Also, note that in the adaptive chemotherapy group the dose required to maintain tumor stability decreased with time from 50 mg/kg to 10 mg/kg. In the experiment I showed, the individtual doses were 50, 40, 40, 30, 30, 20, 20, 10, 10, 10, 10, 10, 10, 10, 10, 10 mg/kg.

    I’m not saying that this is a perfect model, but I have to disagree with your criticisms of it. It’s a neat proof of principle. I agree that it would have been nice to see it applied to one or two more tumor models, but c’est la vie. I’m sure we’ll be seeing more soon enough.

  13. #13 Brian
    June 2, 2009

    As for it’s not-newness, this same idea was tried some years ago in HIV patients, to good initial results (lowering the load of resistant virus), but I didn’t follow it over the long term.

  14. #14 Donna B.
    June 2, 2009

    I understand the theory behind the adaptive chemo dosing, but I want to know if the same holds true of radiation. It seems it would not as radiation kills cells of all kinds, and I’ve never head of cells being resistant to radiation.

    Am I wrong?

  15. #15 IAMB
    June 2, 2009

    Donna, I’m not sure if it’s the same in humans, but my lab managed to up the radiation tolerance of a certain microbe by ridiculous amounts through successive dosing on a LINAC (kept only the survivors after each shot). We actually have some survivors in the 23-24k Gy dose range now.

  16. #16 Ian Musgrave
    June 3, 2009

    Two words. Compensatory mutations. Bacteria with resistance mutations which produce fitness deficits don’t stay at reduced fitnessforever, eventually compensatory mutations come along which restore fitness to wild type. This has been an issue in bacterial therapy, where long-term removal of antibiotics have not resulted in disappearance of the resistant strains, due to compensatory mutations. While compensatory mutations restoring fitness to resitant strains is currently only well described for bacteria and viruses, I would be very surprised if it did not happen in cancer cells.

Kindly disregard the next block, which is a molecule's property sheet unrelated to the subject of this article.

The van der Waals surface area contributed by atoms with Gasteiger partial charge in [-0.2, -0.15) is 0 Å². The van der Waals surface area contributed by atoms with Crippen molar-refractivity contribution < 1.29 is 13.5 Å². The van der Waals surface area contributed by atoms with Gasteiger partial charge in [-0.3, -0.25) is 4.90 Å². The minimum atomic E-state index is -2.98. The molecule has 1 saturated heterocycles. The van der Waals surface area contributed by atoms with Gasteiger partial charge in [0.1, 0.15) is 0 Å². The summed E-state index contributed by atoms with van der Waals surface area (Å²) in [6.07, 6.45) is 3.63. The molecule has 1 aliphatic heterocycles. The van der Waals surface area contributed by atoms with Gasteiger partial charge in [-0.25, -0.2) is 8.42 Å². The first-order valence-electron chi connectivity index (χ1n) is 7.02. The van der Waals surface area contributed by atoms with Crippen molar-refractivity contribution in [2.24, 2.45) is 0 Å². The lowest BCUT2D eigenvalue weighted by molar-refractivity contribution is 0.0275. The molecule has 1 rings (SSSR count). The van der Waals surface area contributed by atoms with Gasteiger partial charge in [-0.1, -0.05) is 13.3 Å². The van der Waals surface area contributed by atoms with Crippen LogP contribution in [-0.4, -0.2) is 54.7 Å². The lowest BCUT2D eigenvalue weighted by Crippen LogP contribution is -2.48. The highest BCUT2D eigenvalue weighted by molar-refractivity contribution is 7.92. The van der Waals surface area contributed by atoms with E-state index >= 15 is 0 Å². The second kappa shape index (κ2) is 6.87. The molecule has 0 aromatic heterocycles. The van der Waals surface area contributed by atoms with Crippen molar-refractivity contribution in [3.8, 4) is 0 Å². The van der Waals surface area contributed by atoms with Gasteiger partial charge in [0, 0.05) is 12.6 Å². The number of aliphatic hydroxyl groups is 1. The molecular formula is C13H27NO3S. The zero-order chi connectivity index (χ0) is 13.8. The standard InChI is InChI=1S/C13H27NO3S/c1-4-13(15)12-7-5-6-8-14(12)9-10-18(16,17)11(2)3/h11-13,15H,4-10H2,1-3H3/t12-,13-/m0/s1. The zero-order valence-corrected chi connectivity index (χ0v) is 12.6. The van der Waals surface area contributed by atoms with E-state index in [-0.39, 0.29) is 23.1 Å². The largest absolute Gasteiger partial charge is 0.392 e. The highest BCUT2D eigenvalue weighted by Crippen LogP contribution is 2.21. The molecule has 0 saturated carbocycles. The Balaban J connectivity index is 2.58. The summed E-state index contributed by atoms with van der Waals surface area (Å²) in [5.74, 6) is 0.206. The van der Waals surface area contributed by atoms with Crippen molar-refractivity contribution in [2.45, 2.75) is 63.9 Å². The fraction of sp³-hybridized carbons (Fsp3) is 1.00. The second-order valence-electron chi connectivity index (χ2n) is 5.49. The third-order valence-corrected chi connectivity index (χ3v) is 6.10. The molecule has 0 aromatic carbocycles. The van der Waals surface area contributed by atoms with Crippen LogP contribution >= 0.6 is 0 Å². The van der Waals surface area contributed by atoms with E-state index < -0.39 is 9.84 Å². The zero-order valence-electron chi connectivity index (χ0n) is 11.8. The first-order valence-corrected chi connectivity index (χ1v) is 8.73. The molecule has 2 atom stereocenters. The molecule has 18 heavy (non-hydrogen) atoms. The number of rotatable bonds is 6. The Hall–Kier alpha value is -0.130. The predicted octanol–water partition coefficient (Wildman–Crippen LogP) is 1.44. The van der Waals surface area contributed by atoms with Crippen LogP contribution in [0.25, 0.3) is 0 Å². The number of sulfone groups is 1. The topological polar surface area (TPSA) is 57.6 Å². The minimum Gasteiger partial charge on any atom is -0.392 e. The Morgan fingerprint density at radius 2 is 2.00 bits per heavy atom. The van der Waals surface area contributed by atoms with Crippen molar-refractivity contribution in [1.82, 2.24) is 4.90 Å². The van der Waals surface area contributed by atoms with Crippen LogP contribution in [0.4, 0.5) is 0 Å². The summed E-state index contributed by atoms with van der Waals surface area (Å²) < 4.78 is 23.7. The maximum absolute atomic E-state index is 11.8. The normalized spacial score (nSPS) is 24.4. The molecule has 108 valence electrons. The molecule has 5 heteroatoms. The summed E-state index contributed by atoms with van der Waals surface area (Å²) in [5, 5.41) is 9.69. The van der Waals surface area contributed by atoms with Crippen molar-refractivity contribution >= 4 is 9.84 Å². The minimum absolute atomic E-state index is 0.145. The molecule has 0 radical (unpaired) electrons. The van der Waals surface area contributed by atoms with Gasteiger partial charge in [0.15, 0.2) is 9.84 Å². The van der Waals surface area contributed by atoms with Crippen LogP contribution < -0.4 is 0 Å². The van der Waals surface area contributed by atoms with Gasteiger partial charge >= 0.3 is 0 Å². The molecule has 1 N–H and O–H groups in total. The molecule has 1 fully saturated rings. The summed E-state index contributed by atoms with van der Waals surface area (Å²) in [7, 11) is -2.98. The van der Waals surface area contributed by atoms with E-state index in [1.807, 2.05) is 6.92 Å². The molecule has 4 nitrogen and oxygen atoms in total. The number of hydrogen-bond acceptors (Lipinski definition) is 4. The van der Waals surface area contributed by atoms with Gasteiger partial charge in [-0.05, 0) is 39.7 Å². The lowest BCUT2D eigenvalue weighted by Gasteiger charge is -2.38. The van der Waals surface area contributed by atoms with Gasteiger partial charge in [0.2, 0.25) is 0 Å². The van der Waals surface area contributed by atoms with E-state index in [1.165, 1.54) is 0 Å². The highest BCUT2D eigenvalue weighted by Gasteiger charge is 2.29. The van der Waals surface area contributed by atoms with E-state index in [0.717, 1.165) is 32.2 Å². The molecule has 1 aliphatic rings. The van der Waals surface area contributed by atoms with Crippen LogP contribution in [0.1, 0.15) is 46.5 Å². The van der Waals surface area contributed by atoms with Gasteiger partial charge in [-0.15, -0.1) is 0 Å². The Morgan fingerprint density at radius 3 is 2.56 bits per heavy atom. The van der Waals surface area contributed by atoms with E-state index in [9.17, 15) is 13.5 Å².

Thus, I suspect the adaptive strategy will fail during chronic application of these drugs. If you target multiple, independent tumour mechanisms simultaneously you might have more hope.

    Gag mutations strongly contribute to HIV-1 resistance to protease inhibitors in highly drug-experienced patients besides compensating for fitness loss.

    Dam E, Quercia R, Glass B, Descamps D, Launay O, Duval X, Kräusslich HG, Hance AJ, Clavel F; ANRS 109 Study Group.

    PLoS Pathog. 2009 Mar;5(3):e1000345. Epub 2009 Mar 20.

    Evolution of primary and compensatory lamivudine resistance mutations in chronic hepatitis B virus-infected patients during long-term lamivudine treatment, assessed by a line probe assay.

    Libbrecht E, Doutreloigne J, Van De Velde H, Yuen MF, Lai CL, Shapiro F, Sablon E.

    J Clin Microbiol. 2007 Dec;45(12):3935-41. Epub 2007 Oct 3.

    Adaptation to the deleterious effects of antimicrobial drug resistance mutations by compensatory evolution.

    Maisnier-Patin S, Andersson DI.

    Res Microbiol. 2004 Jun;155(5):360-9. Review.

    The biological cost of mutational antibiotic resistance: any practical conclusions?

    Andersson DI.

    Curr Opin Microbiol. 2006 Oct;9(5):461-5. Epub 2006 Aug 4. Review.

  17. #17 rob
    June 3, 2009

    @Orac.
    I still don’t think that the SCID mouse thing was justified. The theory should hold for mouse and human cancer cells, no need for xenografts. And the immune system is a major player in the efficacy of cancer treatments. If you rapidly debulk the tumour in the std treatment perhaps the immune system gets rid of the rest of the tumour and the std treatment is superior, for example.
    However your points about the authors attempting to make their treatment regimins clinically relevant are good ones.
    I guess I just wonder if the real conclusion here is that the drug works and the more you use the better it works. It is an alternative explanation that unfortunately I don’t think you can rule out with the experiments they did.
    Also as Nick (above) already pointed out error bars on the experimental data would have been informative.
    sorry about posting three times previously. I hope this appears once!

  18. #18 Danielle
    November 10, 2009

    Hi, obviously this site is not for lay people. Buy my brother has been diagnosed with stage 4 eosephagus cancer now in the liver, he has been told that chemo will not work, and may give him another month or so. He has asked me to research metronomic treatment. Does anyone know of any clinical test he might take part or any resources that might be helpful.

  19. #19 Chris
    November 10, 2009

    Danielle, you might have better luck posting on a more recent posting, like the one from today.

    Best luck to your brother.

  20. #20 Anonymous
    November 11, 2009

    many thanks Chris